Bank charges test case to focus on Lloyds, HSBC and Clydesdale

06 April 2009 / by Rachael Stiles
The Office of Fair Trading has announced that it will be focussing its efforts on Lloyds TSB, HBSC, and Clydesdale Bank to try and bring the bank charges test case to a swift conclusion.

According to the OFT, the three banks "provide the best representative selection of all the banks' unarranged overdraft charging terms, and therefore the outcome of this more focused investigation will be relevant to the assessment of other banks' terms."

Honing in on Lloyds, HSBC and Clydesdale's terms on bank charges for unauthorised overdraft borrowing will, the OFT believes, allow it to "streamline" its investigation, and bring the test case to a conclusion in the "shortest and most efficient way possible."

The OFT has stressed that its investigation into the other remaining banks - Abbey, Barclays, HBOS plc, Royal Bank of Scotland, and Nationwide Building Society – is simply on hold. Its decision should not be interpreted as a clean bill of health for the other banks' terms and conditions, it said, and it should not be assumed that the test case is more or less likely to find the terms of the three banks unfair than the others.

The OFT announced its investigation into the fairness of terms for providing unarranged overdrafts in April 2007, which have resulted in customers paying millions of pounds to their banks in so-called 'unfair' bank charges. It hopes to reach a final conclusion later this year.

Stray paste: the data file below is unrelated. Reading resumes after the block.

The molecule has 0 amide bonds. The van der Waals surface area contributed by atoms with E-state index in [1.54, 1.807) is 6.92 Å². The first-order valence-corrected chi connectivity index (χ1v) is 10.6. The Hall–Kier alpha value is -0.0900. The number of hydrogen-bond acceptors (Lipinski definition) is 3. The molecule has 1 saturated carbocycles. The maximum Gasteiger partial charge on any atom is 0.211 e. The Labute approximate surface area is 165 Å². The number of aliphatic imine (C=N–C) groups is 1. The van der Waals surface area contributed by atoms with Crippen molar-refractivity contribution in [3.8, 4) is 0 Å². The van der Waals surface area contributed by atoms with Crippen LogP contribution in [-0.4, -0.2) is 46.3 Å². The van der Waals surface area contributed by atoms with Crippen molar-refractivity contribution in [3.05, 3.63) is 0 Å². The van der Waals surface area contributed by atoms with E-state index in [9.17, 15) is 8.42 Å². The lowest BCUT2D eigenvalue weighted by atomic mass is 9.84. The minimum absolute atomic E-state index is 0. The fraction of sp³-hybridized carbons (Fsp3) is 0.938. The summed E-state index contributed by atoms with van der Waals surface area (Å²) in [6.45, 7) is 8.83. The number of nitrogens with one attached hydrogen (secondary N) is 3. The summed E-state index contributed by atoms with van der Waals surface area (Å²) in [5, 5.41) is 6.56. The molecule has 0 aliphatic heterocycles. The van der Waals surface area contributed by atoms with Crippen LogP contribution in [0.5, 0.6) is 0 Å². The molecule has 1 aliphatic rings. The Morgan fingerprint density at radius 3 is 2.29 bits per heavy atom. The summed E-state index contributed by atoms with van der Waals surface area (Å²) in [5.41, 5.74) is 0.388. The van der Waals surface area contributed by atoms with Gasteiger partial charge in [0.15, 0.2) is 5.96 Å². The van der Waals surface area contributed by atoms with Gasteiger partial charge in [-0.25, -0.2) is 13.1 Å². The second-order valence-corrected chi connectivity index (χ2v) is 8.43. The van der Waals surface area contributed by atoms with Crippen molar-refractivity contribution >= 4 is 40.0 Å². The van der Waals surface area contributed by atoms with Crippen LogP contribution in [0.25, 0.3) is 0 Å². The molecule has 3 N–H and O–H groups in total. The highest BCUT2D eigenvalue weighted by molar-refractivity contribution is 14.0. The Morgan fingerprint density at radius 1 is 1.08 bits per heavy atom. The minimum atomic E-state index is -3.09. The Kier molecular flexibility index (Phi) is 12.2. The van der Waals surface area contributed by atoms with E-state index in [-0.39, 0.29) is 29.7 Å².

The banks maintain that their terms are not subject to the Unfair Terms in Consumer Contracts Regulations 1999, and have appealed a ruling made earlier this year which said they can be tested for fairness.

Last week, the House of Lords unexpectedly upheld the banks' appeal, after it was dismissed by the Court of Appeal in February.

Commenting on the OFT's decision to narrow its case against just three banks, head of banking at moneysupermarket.com, Kevin Mountford, said: "Regardless of whether the three brands chosen are truly representative of the market, any efforts to move this forward are welcome. I hope this marks the next step in resolving the overdraft charges saga, which has dragged on far too long."

Meanwhile, consumer watchdog Which? has called the move by the OFT pragmatic': "We're pleased that the OFT is doing whatever it takes to bring this saga to an end as quickly as possible," said Louise Hanson, head of campaigns at Which? "We welcome its assurances that all the banks are still within its sights and we remain confident that the unauthorised overdraft charges of all banks will be found to be unfair."

Consumer groups are still urging bank customers to get a claim in for their bank charges, because this could mean a faster pay out if the OFT is successful, and banks are refunding some customers deemed to be in financial hardship.

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